I did a blog entry a while back in regards to doing asynchronous web requests against REST based web services, which is what the Webtrends Web Services are built against.  This entry I'll show how to setup a synchronous web request for data against the services.

 

Benifits:

  • The request is made and in a top down fashion the response is returned with the respective string or stream object data needed.
  • Easier to test versus asynchronous web requests.

 

Disadvantages:

  • The request is made, and will pause or "freeze" while waiting for the response.  In a Windows Forms, WPF, Silverlight (or Flash, etc) client application this will cause the user interface to become unresponsive while waiting for the response.

 

So how do we make a synchronous call?  First create a HttpWebRequest object and instantiate it.

 

            var req = (HttpWebRequest)WebRequest.Create(@"https://ws.webtrends.com/beta/ReportService/profiles/?format=json");

 

Next you'll want to setup credentials.

 

            req.Credentials = new NetworkCredential(@"YourWebTrendsAccount\YouUserName", "YourPassword");

Now make sure when the request is made request the server to use compression.  This is entirely transparent and only needed at this single stage of the request.

 

            req.Headers.Add(HttpRequestHeader.AcceptEncoding, "gzip,deflate");

 

Finally set the method of request and other peripheral properties.

 

            req.Method = "Get";

            req.AllowAutoRedirect = true;

 

Once this is done you're ready to submit the request.

 

                WebResponse res = req.GetResponse();

 

To retrieve a simple string object feed through to the end of a the stream object response that is available via the WebResponse object.  This can also prospectively be done with the actualy HttpWebRequest object as it has a GetResponseStream() method.  I've segmented it here for example.

 

                string jsonResponse = (new StreamReader(res.GetResponseStream()).ReadToEnd());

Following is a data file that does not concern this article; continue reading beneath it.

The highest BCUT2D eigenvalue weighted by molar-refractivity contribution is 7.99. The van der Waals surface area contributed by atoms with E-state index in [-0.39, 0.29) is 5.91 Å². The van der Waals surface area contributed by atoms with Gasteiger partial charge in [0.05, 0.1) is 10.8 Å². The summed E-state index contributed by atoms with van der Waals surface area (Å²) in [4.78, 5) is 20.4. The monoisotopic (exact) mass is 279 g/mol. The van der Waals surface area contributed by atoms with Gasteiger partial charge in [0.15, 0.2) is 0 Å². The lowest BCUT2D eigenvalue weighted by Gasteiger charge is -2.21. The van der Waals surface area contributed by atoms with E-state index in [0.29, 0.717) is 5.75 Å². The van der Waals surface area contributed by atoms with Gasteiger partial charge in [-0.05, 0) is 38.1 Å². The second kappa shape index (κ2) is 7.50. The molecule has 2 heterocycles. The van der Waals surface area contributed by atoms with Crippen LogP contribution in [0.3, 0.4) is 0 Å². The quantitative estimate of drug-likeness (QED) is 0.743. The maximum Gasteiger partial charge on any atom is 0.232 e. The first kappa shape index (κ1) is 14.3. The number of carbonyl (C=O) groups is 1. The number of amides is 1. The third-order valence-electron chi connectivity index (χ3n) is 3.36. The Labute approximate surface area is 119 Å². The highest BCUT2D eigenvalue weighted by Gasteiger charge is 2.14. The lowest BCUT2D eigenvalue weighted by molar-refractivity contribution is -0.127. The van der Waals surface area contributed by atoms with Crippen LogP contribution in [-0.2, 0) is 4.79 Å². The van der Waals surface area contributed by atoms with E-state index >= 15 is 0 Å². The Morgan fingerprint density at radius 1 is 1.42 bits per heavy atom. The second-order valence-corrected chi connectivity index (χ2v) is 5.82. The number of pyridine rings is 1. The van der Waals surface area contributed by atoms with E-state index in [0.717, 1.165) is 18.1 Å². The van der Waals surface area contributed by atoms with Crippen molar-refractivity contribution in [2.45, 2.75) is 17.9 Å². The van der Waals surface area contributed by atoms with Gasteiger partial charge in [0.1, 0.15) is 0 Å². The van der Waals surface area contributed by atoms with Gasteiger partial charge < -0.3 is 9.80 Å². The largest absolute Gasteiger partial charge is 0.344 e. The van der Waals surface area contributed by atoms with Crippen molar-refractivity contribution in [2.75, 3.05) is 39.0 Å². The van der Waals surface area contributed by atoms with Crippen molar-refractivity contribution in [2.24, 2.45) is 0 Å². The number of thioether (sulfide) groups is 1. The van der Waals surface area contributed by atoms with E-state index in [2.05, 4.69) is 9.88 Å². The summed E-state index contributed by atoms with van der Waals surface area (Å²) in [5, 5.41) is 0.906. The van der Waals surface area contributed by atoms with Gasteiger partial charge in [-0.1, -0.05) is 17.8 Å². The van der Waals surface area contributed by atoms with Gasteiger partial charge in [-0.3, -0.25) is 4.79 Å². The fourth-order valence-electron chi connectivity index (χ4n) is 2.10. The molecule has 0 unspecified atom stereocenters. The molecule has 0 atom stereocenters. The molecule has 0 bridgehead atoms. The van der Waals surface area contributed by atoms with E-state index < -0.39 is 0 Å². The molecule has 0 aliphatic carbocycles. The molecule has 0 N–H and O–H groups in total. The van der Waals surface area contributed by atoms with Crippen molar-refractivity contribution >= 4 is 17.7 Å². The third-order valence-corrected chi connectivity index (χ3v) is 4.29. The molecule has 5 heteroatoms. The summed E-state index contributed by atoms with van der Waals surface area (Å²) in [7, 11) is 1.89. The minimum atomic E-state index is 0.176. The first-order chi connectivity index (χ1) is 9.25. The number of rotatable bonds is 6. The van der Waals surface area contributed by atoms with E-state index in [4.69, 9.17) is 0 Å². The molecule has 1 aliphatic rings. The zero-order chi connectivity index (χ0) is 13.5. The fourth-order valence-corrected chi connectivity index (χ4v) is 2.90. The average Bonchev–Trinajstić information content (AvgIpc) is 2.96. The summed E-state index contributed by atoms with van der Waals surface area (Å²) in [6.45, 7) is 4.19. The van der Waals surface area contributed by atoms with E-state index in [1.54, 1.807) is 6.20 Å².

The following is the complete code with exception handling.

 

            // Create a request

            var req = (HttpWebRequest)WebRequest.Create(@"https://ws.webtrends.com/beta/ReportService/profiles/?format=json");


            req.Credentials = new NetworkCredential(@"YourWebTrendsAccount\YouUserName", "YourPassword");

            // Add compression request.  IIS will return a compressed data result.

            req.Headers.Add(HttpRequestHeader.AcceptEncoding, "gzip,deflate");

            req.Method = "Get";

            req.AllowAutoRedirect = true;


            // Read the response

            try

            {

                WebResponse res = req.GetResponse();

                string jsonResponse = (new StreamReader(res.GetResponseStream()).ReadToEnd());


            }

            catch (WebException exw)

            {

                WebResponse response = exw.Response;

                string error = (new StreamReader(response.GetResponseStream())).ReadToEnd();

            }

 

Hope that helps!  Leave a comment or question if anything comes up while coding!

 

In a following entry the team will be providing more examples in consumption of these results programmaticaly, but as mentioned by Developer_Donut's entry we'll be releasing a software SDK soon.  This SDK will drammatically simplify and provide guidance on how to access and to utilize the web services.

Here is the shinny new .Net C# SDK with most of the fixings. Check it out, kick the tires (or tyres for our UK brethren) let us know what you think and what we should add. I will also publish some example code using the SDK. If you have any requests for examples just let me know. Thanks everyone for helping us make an SDK that works for everyone.

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